A List Apart
Brightly Colored Food
City of Sound
Croc o' Lyle
Digital Web Magazine
Dive Into Mark
Guide to ease
Joel on Software
Noise Between Stations
Off the top
Signal vs. Noise
UIDesigner has an interesting post questioning the usefulness of cardsorts in developing information architectures.
I’ve asked before: what are alternatives to card sorting that let us go beyond the superficial? I still haven’t heard any definitive answers though.
Over at Boxes and Arrows, Joe Lamentia gives the rundown on analyzing card sort results in Excel. This is great, because as good as dedicated card sorting tools are, there isn't a great candidate that is dependable in all situations.
Speaking of which, this is a good time to link up the card sorting tools that I know of...if I've missed any drop a line in the comments [list taken from Andy Edmonds @ Uzilla].
So - did I miss any? If you've used any of these, I'd be curious to hear your experience (I've used EzSort, looked at CardZort, I'm going to install Uzilla's tools and have a look).
Donna Maurer muses on a card sorting weakness - In my last few big card sorts, I have noticed that participants don't really look at the cards and try to form sensible groups based on how the information should be grouped to help them achieve a task. Instead, they try to get rid of most of the cards as quickly as possible....
Good point: almost all participatory research, from card sorting to usability testing to surveys and interviews suffer from the fact that the participants usually don't really want to participate. While our goal is to build a better system, their goal is to finish and get their incentive.
Other than longer education periods and involving users as codesigners (so they are invested in the project itself, not just the incentive), what other ways are there to get more than surface data from a card sort? One immediate thought is to make sure the card set isn't too big (or the usability script too long), since people are more likely to give cursory answers when they've spent a long time on the activity. What else?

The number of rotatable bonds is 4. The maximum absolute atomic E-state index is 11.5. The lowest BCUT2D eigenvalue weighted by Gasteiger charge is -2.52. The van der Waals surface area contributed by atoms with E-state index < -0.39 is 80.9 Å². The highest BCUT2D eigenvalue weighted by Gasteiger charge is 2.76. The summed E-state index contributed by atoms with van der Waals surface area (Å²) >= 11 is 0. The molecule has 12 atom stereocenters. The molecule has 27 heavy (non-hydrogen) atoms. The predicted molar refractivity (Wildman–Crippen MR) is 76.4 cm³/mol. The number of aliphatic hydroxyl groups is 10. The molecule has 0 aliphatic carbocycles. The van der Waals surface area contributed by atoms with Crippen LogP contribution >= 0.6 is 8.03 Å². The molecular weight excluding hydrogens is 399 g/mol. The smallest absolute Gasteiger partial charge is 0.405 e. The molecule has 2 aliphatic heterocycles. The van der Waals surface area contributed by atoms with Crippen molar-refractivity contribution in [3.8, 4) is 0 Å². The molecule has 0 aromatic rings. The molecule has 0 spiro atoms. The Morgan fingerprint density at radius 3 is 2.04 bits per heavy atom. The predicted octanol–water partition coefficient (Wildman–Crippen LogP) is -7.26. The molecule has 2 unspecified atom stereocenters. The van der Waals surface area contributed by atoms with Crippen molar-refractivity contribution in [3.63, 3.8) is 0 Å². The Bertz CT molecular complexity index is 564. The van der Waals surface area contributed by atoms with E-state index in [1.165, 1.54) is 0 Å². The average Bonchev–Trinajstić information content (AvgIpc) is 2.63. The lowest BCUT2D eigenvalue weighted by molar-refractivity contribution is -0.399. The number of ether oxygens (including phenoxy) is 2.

Donna Maurer shares her technique for evaluating classification schemes over at Boxes and Arrows. Ten minutes from twenty users means that it's pragmatic, and it addresses classification specifically, instead of being part of a prototype with other issues to evaluate. Here's what you need to do this kind of evaluation:
Looks great - thanks Donna!
Darin Marshall points to Jorge Toro's CardZort card sorting software.
CardZort is a computer application that runs card sorting exercises. Its main purpose is to offer a complete computer-aided system that allows the fast creation and execution of card sorting exercises, and the analysis of the resulting groups via cluster analysis.
Darin says it's less buggy than EZsort - I'm looking forward to trying it out. If it works, then it's well worth the $50 Jorge is asking from people using it for 'professional/lucrative purposes'.
The InformIT article on card sorting Blueprints for the Web: Organization for the Masses (free registration required) is an excerpt from Christina's "Blueprints" book.
Lou pointed to this paper about WebSort, a web-based application developed at Brigham Young University for card-sorting like IBM's EZSort.
We have devloped a web-based interface which allows designers to do electronic "card sort" studies. With it, designers can provide descriptions of features for which they'd like users to provide labels and to "sort" into categories. The results can be used to organize information and services access for "interface" design.